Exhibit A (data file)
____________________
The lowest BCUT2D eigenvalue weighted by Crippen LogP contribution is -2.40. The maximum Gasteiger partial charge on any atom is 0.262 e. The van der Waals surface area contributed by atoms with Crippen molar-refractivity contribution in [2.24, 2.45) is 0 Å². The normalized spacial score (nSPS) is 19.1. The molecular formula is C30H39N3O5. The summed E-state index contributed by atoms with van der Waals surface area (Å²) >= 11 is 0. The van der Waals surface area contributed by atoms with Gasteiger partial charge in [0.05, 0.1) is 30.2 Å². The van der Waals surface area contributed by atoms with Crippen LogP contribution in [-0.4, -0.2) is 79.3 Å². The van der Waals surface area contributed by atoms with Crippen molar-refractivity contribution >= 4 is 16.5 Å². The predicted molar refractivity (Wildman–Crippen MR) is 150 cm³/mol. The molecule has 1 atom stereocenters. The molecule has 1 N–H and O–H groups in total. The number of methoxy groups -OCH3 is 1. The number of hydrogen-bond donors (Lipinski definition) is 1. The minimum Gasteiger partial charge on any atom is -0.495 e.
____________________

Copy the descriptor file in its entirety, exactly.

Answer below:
The lowest BCUT2D eigenvalue weighted by Crippen LogP contribution is -2.40. The maximum Gasteiger partial charge on any atom is 0.262 e. The van der Waals surface area contributed by atoms with Crippen molar-refractivity contribution in [2.24, 2.45) is 0 Å². The normalized spacial score (nSPS) is 19.1. The molecular formula is C30H39N3O5. The summed E-state index contributed by atoms with van der Waals surface area (Å²) >= 11 is 0. The van der Waals surface area contributed by atoms with Gasteiger partial charge in [0.05, 0.1) is 30.2 Å². The van der Waals surface area contributed by atoms with Crippen LogP contribution in [-0.4, -0.2) is 79.3 Å². The van der Waals surface area contributed by atoms with Crippen molar-refractivity contribution >= 4 is 16.5 Å². The predicted molar refractivity (Wildman–Crippen MR) is 150 cm³/mol. The molecule has 1 atom stereocenters. The molecule has 1 N–H and O–H groups in total. The number of methoxy groups -OCH3 is 1. The number of hydrogen-bond donors (Lipinski definition) is 1. The minimum Gasteiger partial charge on any atom is -0.495 e.